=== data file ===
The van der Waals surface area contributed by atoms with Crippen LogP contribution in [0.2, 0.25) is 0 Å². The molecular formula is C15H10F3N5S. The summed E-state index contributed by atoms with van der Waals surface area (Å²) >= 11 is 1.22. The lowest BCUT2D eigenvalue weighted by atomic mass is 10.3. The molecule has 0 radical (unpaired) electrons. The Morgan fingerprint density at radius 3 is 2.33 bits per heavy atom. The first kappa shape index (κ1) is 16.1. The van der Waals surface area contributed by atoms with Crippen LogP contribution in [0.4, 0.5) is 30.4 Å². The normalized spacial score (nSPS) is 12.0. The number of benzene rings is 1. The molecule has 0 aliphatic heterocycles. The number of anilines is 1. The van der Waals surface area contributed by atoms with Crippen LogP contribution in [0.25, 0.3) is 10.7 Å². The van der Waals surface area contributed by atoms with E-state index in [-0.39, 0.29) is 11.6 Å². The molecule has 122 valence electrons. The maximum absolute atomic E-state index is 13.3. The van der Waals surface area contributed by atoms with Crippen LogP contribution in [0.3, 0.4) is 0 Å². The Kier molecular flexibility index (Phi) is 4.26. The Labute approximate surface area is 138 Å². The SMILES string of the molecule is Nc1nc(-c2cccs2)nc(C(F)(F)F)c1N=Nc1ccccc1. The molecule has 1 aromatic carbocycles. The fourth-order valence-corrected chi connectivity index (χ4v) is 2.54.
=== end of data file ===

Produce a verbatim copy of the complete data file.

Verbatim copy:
The van der Waals surface area contributed by atoms with Crippen LogP contribution in [0.2, 0.25) is 0 Å². The molecular formula is C15H10F3N5S. The summed E-state index contributed by atoms with van der Waals surface area (Å²) >= 11 is 1.22. The lowest BCUT2D eigenvalue weighted by atomic mass is 10.3. The molecule has 0 radical (unpaired) electrons. The Morgan fingerprint density at radius 3 is 2.33 bits per heavy atom. The first kappa shape index (κ1) is 16.1. The van der Waals surface area contributed by atoms with Crippen LogP contribution in [0.4, 0.5) is 30.4 Å². The normalized spacial score (nSPS) is 12.0. The number of benzene rings is 1. The molecule has 0 aliphatic heterocycles. The number of anilines is 1. The van der Waals surface area contributed by atoms with Crippen LogP contribution in [0.25, 0.3) is 10.7 Å². The van der Waals surface area contributed by atoms with E-state index in [-0.39, 0.29) is 11.6 Å². The molecule has 122 valence electrons. The maximum absolute atomic E-state index is 13.3. The van der Waals surface area contributed by atoms with Crippen LogP contribution in [0.3, 0.4) is 0 Å². The Kier molecular flexibility index (Phi) is 4.26. The Labute approximate surface area is 138 Å². The SMILES string of the molecule is Nc1nc(-c2cccs2)nc(C(F)(F)F)c1N=Nc1ccccc1. The molecule has 1 aromatic carbocycles. The fourth-order valence-corrected chi connectivity index (χ4v) is 2.54.